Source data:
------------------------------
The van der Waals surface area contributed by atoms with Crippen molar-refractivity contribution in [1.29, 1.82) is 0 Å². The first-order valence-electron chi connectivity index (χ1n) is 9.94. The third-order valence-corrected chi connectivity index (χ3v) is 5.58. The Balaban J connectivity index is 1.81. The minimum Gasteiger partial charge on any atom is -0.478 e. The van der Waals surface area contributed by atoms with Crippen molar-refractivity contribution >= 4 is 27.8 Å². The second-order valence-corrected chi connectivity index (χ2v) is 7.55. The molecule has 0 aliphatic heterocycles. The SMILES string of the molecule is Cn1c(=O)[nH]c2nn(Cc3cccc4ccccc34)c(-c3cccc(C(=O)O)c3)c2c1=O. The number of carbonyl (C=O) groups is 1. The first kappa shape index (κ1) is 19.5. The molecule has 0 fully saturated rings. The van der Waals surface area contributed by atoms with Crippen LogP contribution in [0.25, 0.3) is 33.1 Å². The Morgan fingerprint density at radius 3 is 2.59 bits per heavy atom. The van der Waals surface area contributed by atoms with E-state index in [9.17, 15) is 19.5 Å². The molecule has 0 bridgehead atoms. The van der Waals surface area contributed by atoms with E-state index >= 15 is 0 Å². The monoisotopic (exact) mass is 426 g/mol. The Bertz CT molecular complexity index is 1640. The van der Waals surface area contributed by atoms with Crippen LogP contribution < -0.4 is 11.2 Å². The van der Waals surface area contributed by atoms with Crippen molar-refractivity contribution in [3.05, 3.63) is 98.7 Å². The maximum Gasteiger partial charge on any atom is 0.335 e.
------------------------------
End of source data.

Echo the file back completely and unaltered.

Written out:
The van der Waals surface area contributed by atoms with Crippen molar-refractivity contribution in [1.29, 1.82) is 0 Å². The first-order valence-electron chi connectivity index (χ1n) is 9.94. The third-order valence-corrected chi connectivity index (χ3v) is 5.58. The Balaban J connectivity index is 1.81. The minimum Gasteiger partial charge on any atom is -0.478 e. The van der Waals surface area contributed by atoms with Crippen molar-refractivity contribution >= 4 is 27.8 Å². The second-order valence-corrected chi connectivity index (χ2v) is 7.55. The molecule has 0 aliphatic heterocycles. The SMILES string of the molecule is Cn1c(=O)[nH]c2nn(Cc3cccc4ccccc34)c(-c3cccc(C(=O)O)c3)c2c1=O. The number of carbonyl (C=O) groups is 1. The first kappa shape index (κ1) is 19.5. The molecule has 0 fully saturated rings. The van der Waals surface area contributed by atoms with Crippen LogP contribution in [0.25, 0.3) is 33.1 Å². The Morgan fingerprint density at radius 3 is 2.59 bits per heavy atom. The van der Waals surface area contributed by atoms with E-state index in [9.17, 15) is 19.5 Å². The molecule has 0 bridgehead atoms. The van der Waals surface area contributed by atoms with E-state index >= 15 is 0 Å². The monoisotopic (exact) mass is 426 g/mol. The Bertz CT molecular complexity index is 1640. The van der Waals surface area contributed by atoms with Crippen LogP contribution < -0.4 is 11.2 Å². The van der Waals surface area contributed by atoms with Crippen molar-refractivity contribution in [3.05, 3.63) is 98.7 Å². The maximum Gasteiger partial charge on any atom is 0.335 e.